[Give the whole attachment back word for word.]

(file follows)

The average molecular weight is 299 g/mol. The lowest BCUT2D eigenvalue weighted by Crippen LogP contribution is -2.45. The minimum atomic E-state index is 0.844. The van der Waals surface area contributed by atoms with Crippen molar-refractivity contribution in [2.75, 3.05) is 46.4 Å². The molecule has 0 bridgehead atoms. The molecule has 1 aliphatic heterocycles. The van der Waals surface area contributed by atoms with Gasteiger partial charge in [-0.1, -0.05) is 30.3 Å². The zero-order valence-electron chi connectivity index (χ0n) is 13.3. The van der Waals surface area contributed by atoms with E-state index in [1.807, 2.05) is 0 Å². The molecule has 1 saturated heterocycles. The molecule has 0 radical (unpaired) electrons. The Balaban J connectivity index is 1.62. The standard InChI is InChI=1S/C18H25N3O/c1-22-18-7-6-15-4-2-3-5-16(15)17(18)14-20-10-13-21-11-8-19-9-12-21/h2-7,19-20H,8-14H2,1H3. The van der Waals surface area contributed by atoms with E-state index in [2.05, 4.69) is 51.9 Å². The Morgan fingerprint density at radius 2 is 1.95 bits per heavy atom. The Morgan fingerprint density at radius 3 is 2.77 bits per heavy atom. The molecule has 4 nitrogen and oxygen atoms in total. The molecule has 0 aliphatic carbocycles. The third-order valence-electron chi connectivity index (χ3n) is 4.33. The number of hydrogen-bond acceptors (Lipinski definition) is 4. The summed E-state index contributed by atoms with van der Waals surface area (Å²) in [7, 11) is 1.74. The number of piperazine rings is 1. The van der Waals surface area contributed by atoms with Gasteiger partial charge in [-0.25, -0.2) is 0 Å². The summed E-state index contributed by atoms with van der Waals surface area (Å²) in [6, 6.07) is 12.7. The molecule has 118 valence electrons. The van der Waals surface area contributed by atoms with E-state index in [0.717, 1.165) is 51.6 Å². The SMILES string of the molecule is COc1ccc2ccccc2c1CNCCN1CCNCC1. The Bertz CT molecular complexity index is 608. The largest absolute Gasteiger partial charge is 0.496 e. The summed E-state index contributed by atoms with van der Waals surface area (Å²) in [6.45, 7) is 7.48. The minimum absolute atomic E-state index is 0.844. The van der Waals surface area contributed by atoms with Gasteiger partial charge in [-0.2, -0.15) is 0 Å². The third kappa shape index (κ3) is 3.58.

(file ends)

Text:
The average molecular weight is 299 g/mol. The lowest BCUT2D eigenvalue weighted by Crippen LogP contribution is -2.45. The minimum atomic E-state index is 0.844. The van der Waals surface area contributed by atoms with Crippen molar-refractivity contribution in [2.75, 3.05) is 46.4 Å². The molecule has 0 bridgehead atoms. The molecule has 1 aliphatic heterocycles. The van der Waals surface area contributed by atoms with Gasteiger partial charge in [-0.1, -0.05) is 30.3 Å². The zero-order valence-electron chi connectivity index (χ0n) is 13.3. The van der Waals surface area contributed by atoms with E-state index in [1.807, 2.05) is 0 Å². The molecule has 1 saturated heterocycles. The molecule has 0 radical (unpaired) electrons. The Balaban J connectivity index is 1.62. The standard InChI is InChI=1S/C18H25N3O/c1-22-18-7-6-15-4-2-3-5-16(15)17(18)14-20-10-13-21-11-8-19-9-12-21/h2-7,19-20H,8-14H2,1H3. The van der Waals surface area contributed by atoms with E-state index in [2.05, 4.69) is 51.9 Å². The Morgan fingerprint density at radius 2 is 1.95 bits per heavy atom. The Morgan fingerprint density at radius 3 is 2.77 bits per heavy atom. The molecule has 4 nitrogen and oxygen atoms in total. The molecule has 0 aliphatic carbocycles. The third-order valence-electron chi connectivity index (χ3n) is 4.33. The number of hydrogen-bond acceptors (Lipinski definition) is 4. The summed E-state index contributed by atoms with van der Waals surface area (Å²) in [7, 11) is 1.74. The number of piperazine rings is 1. The van der Waals surface area contributed by atoms with Gasteiger partial charge in [-0.25, -0.2) is 0 Å². The summed E-state index contributed by atoms with van der Waals surface area (Å²) in [6, 6.07) is 12.7. The molecule has 118 valence electrons. The van der Waals surface area contributed by atoms with E-state index in [0.717, 1.165) is 51.6 Å². The SMILES string of the molecule is COc1ccc2ccccc2c1CNCCN1CCNCC1. The Bertz CT molecular complexity index is 608. The largest absolute Gasteiger partial charge is 0.496 e. The summed E-state index contributed by atoms with van der Waals surface area (Å²) in [6.45, 7) is 7.48. The minimum absolute atomic E-state index is 0.844. The van der Waals surface area contributed by atoms with Gasteiger partial charge in [-0.2, -0.15) is 0 Å². The third kappa shape index (κ3) is 3.58.